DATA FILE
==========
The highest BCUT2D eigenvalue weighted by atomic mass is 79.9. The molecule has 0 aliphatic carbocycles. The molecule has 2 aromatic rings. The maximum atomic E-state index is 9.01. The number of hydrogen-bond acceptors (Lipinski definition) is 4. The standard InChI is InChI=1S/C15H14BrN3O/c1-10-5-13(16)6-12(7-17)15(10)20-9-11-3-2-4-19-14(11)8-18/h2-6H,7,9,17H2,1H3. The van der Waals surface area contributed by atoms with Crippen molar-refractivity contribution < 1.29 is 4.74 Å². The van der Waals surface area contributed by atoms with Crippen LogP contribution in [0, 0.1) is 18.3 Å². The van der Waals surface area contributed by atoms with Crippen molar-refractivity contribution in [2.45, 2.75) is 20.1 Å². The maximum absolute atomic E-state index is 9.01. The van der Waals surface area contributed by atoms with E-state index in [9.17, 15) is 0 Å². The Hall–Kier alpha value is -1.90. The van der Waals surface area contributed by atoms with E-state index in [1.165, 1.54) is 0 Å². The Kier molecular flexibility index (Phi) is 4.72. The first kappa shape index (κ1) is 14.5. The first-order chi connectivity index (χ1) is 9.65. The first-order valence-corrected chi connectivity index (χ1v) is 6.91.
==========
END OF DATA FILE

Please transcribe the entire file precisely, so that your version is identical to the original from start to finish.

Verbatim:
The highest BCUT2D eigenvalue weighted by atomic mass is 79.9. The molecule has 0 aliphatic carbocycles. The molecule has 2 aromatic rings. The maximum atomic E-state index is 9.01. The number of hydrogen-bond acceptors (Lipinski definition) is 4. The standard InChI is InChI=1S/C15H14BrN3O/c1-10-5-13(16)6-12(7-17)15(10)20-9-11-3-2-4-19-14(11)8-18/h2-6H,7,9,17H2,1H3. The van der Waals surface area contributed by atoms with Crippen molar-refractivity contribution < 1.29 is 4.74 Å². The van der Waals surface area contributed by atoms with Crippen LogP contribution in [0, 0.1) is 18.3 Å². The van der Waals surface area contributed by atoms with Crippen molar-refractivity contribution in [2.45, 2.75) is 20.1 Å². The maximum absolute atomic E-state index is 9.01. The van der Waals surface area contributed by atoms with E-state index in [9.17, 15) is 0 Å². The Hall–Kier alpha value is -1.90. The van der Waals surface area contributed by atoms with E-state index in [1.165, 1.54) is 0 Å². The Kier molecular flexibility index (Phi) is 4.72. The first kappa shape index (κ1) is 14.5. The first-order chi connectivity index (χ1) is 9.65. The first-order valence-corrected chi connectivity index (χ1v) is 6.91.